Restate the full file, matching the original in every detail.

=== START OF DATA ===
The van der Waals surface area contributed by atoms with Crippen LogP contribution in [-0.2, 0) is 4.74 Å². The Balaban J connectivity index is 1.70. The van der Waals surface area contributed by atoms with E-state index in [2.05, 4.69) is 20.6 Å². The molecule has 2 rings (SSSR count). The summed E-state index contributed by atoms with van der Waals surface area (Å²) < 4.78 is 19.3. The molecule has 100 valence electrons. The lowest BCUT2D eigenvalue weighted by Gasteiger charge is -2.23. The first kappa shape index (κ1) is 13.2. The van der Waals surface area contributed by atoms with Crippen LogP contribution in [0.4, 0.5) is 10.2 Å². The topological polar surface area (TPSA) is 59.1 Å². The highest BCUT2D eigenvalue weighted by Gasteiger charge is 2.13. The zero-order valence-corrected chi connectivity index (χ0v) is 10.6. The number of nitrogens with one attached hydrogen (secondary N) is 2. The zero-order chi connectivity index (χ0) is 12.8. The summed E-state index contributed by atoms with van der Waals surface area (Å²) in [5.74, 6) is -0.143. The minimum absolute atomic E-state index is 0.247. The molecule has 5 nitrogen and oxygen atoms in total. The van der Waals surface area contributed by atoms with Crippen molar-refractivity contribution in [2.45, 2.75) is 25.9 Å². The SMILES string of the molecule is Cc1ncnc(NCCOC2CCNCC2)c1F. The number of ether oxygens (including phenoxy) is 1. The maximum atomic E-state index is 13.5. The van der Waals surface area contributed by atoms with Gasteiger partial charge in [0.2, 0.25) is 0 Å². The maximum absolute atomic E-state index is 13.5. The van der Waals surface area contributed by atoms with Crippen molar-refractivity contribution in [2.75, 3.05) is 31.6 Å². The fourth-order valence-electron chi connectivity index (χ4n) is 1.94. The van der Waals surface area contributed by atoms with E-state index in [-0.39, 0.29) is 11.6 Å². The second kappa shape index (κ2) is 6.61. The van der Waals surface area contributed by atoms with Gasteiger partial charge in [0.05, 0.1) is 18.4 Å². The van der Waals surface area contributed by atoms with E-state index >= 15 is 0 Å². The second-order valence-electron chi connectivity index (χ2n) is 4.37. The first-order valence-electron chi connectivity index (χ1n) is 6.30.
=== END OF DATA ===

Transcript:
The van der Waals surface area contributed by atoms with Crippen LogP contribution in [-0.2, 0) is 4.74 Å². The Balaban J connectivity index is 1.70. The van der Waals surface area contributed by atoms with E-state index in [2.05, 4.69) is 20.6 Å². The molecule has 2 rings (SSSR count). The summed E-state index contributed by atoms with van der Waals surface area (Å²) < 4.78 is 19.3. The molecule has 100 valence electrons. The lowest BCUT2D eigenvalue weighted by Gasteiger charge is -2.23. The first kappa shape index (κ1) is 13.2. The van der Waals surface area contributed by atoms with Crippen LogP contribution in [0.4, 0.5) is 10.2 Å². The topological polar surface area (TPSA) is 59.1 Å². The highest BCUT2D eigenvalue weighted by Gasteiger charge is 2.13. The zero-order valence-corrected chi connectivity index (χ0v) is 10.6. The number of nitrogens with one attached hydrogen (secondary N) is 2. The zero-order chi connectivity index (χ0) is 12.8. The summed E-state index contributed by atoms with van der Waals surface area (Å²) in [5.74, 6) is -0.143. The minimum absolute atomic E-state index is 0.247. The molecule has 5 nitrogen and oxygen atoms in total. The van der Waals surface area contributed by atoms with Crippen molar-refractivity contribution in [2.45, 2.75) is 25.9 Å². The SMILES string of the molecule is Cc1ncnc(NCCOC2CCNCC2)c1F. The number of ether oxygens (including phenoxy) is 1. The maximum atomic E-state index is 13.5. The van der Waals surface area contributed by atoms with Gasteiger partial charge in [0.2, 0.25) is 0 Å². The maximum absolute atomic E-state index is 13.5. The van der Waals surface area contributed by atoms with Crippen molar-refractivity contribution in [2.75, 3.05) is 31.6 Å². The fourth-order valence-electron chi connectivity index (χ4n) is 1.94. The van der Waals surface area contributed by atoms with E-state index in [-0.39, 0.29) is 11.6 Å². The second kappa shape index (κ2) is 6.61. The van der Waals surface area contributed by atoms with Gasteiger partial charge in [0.05, 0.1) is 18.4 Å². The van der Waals surface area contributed by atoms with E-state index >= 15 is 0 Å². The second-order valence-electron chi connectivity index (χ2n) is 4.37. The first-order valence-electron chi connectivity index (χ1n) is 6.30.